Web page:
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Discussion Starter · #34 ·
Don, the back sprocket is of unknown origin. Came on the replacement wheel I bought.
The engine, front sprocket and chain are all 3,300 miles of use and left Meriden together.

The engine, chain, front sprocket is 1979. I've opened the gearbox, looks good. Rest of engine never opened.

The rear sprocket is from a 1975 bike. It's off a Bonneville, but being 1975, it's a 19" wheel. The factory sit-in perhaps means the wheel was intended for a triple. We'll never know.

So, the back sprocket has more miles on in, judging by the wear.

I've not tried fitting the chain yet, I'll wait until new back sprocket arrives. Does it still sound 170t to you?
 

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Discussion Starter · #44 ·
If in doubt buy the BEST sprockets and chain and fit as a set. Oil the rear sprocket before each ride and honestly you won't need to touch that area for thousands of Ks . I am not exaggerating. On my 2006 Thruxton ,average riding 23000 ks and still no visible sign of wear .
3,000 miles on both (a set) original Reynolds chain and Meriden front sprocket is probably the best. Throwing them out makes no sense, in terms of quality replacement and effort in removing front sprocket (no small task), and is a waste of resources and money.
As you say, there's thousands of miles of life in them.
It's the on rear sprocket the question was raised; it is 'new' to me, came on the used wheel I have bought.
I'll throw the bath water out, not the baby.
 

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Discussion Starter · #46 ·
Apologies to Mr Renold for anglising his name.

Here's a picture of his chain. Just for interest, chain from Meridien factory. Not expecting any analysis of it condition.
I'll test its give around the new sprocket.

Automotive tire Tool Bicycle part Font Rim



split is just way easier.
Don't think anyone was claiming otherwise? A riveted-link was raised as being safer.

We on rare occasion had customer bikes that lost master link. I'd wager the clip was on backwards or not fully seated.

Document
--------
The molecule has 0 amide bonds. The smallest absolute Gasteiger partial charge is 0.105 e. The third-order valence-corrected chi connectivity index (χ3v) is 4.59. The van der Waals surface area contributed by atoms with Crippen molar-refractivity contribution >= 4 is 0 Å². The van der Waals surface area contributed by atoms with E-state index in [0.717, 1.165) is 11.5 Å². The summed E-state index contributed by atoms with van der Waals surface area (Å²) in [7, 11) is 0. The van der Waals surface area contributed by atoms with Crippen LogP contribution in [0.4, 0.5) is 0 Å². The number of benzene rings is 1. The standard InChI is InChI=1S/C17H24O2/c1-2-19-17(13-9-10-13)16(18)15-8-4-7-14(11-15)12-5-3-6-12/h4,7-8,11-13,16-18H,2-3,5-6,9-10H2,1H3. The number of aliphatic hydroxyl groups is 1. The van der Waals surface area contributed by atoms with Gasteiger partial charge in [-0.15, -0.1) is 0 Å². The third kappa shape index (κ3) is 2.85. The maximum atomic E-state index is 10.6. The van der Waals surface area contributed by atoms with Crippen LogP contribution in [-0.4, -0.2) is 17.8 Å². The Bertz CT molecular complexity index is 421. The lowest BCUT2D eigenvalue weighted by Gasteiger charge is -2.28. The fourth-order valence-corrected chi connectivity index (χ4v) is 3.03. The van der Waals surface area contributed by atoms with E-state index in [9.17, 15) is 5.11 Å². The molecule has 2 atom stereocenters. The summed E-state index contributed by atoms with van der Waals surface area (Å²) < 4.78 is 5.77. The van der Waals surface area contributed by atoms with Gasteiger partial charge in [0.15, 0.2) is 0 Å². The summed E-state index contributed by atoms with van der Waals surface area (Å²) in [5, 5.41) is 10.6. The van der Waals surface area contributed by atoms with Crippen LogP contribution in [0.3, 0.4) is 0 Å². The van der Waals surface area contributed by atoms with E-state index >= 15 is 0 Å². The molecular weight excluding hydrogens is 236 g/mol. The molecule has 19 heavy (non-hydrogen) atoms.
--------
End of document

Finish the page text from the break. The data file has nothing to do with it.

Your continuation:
You'd not lose your wager! Impossible to know if clips were incorrectly fitted.
 

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Discussion Starter · #53 · (Edited)
As soon as sprocket wear is evident I replace both chain and sprocket, regardless of how old the chain is. I do this as I have found that even a slightly worn chain or sprocket accelerates wear on the other
I'll give it some thought. New chain isn't cheap, so it's a balancing act. 🤡
Edit
As stated, the rear sprocket is worn, but never used by me, came with wheel. So not necessarily a case for chain replacement.
 

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Discussion Starter · #54 ·
I'll check my chain for wear according to the Haynes Manual method. That is:

Lay lengthwise in a straight line.
Compress endwise so all slack is taken up.
Anchor one end, pull other end firmly.
Measure amount of stretch.
If exceeds 1/4" per 12 inches it needs replacing.


*

I just tested my chain/sprocke on running bike (i.e., not the cog/chain in this thread).
At 3 o'clock it lifts off a lot more than 1/16". However, the sprocket shows no sign of wear, teeth still symmetrical. I assume a worn chain would cause this lifting?
I ask because the pulling chain off sprocket is considered a sprocket wear test.
I know I can take chain off to do the 1/4" stretch test, I will. But useful to know what might be going on.

Thanks.
 

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Discussion Starter · #56 ·
Just tested my 1979 Renold 3,000 miles-use chain using the 1/4" per 12 inches stretch test.

Office ruler Rectangle Bicycle part Auto part Bumper


Flattened and scrunched together along a piece of steel, first. Measured. Pulled/stretching, measured.

Did it twice in different parts of chain. 1/16" stretch or less. So, I'm keeping the chain. It's low mileage and probably best quality. And came with front sprocket from new.

Paid a premium for a UK-made back sprocket that arrived yesterday. Not stamped with LF Harris, as it allegedly is!

*

Tomorrow, will test stretch on my running bike. Has an unknown number of miles usage. I've done about 2,500 on it.
Will make an interesting comparison.
Expecting to buy a new chain.